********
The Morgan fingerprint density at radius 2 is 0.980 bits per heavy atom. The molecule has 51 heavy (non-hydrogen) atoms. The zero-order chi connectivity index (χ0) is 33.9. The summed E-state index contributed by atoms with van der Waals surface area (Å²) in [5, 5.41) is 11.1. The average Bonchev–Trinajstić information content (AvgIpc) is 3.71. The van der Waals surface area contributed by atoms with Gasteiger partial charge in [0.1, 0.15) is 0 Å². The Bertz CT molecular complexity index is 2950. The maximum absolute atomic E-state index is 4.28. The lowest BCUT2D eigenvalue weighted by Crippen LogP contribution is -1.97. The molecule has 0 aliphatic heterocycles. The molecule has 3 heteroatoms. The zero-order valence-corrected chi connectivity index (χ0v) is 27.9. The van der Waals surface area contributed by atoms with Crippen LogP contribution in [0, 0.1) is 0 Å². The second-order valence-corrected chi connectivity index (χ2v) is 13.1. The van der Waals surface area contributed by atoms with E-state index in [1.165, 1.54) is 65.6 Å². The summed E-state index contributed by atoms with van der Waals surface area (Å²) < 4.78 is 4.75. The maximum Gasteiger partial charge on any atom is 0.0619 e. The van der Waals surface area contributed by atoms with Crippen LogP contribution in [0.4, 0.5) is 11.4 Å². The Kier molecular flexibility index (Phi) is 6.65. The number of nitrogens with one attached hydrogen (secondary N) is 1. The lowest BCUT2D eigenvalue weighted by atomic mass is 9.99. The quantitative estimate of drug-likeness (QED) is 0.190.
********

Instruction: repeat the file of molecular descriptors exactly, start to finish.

The Morgan fingerprint density at radius 2 is 0.980 bits per heavy atom. The molecule has 51 heavy (non-hydrogen) atoms. The zero-order chi connectivity index (χ0) is 33.9. The summed E-state index contributed by atoms with van der Waals surface area (Å²) in [5, 5.41) is 11.1. The average Bonchev–Trinajstić information content (AvgIpc) is 3.71. The van der Waals surface area contributed by atoms with Gasteiger partial charge in [0.1, 0.15) is 0 Å². The Bertz CT molecular complexity index is 2950. The maximum absolute atomic E-state index is 4.28. The lowest BCUT2D eigenvalue weighted by Crippen LogP contribution is -1.97. The molecule has 0 aliphatic heterocycles. The molecule has 3 heteroatoms. The zero-order valence-corrected chi connectivity index (χ0v) is 27.9. The van der Waals surface area contributed by atoms with Crippen LogP contribution in [0, 0.1) is 0 Å². The second-order valence-corrected chi connectivity index (χ2v) is 13.1. The van der Waals surface area contributed by atoms with E-state index in [1.165, 1.54) is 65.6 Å². The summed E-state index contributed by atoms with van der Waals surface area (Å²) < 4.78 is 4.75. The maximum Gasteiger partial charge on any atom is 0.0619 e. The van der Waals surface area contributed by atoms with Crippen LogP contribution in [0.4, 0.5) is 11.4 Å². The Kier molecular flexibility index (Phi) is 6.65. The number of nitrogens with one attached hydrogen (secondary N) is 1. The lowest BCUT2D eigenvalue weighted by atomic mass is 9.99. The quantitative estimate of drug-likeness (QED) is 0.190.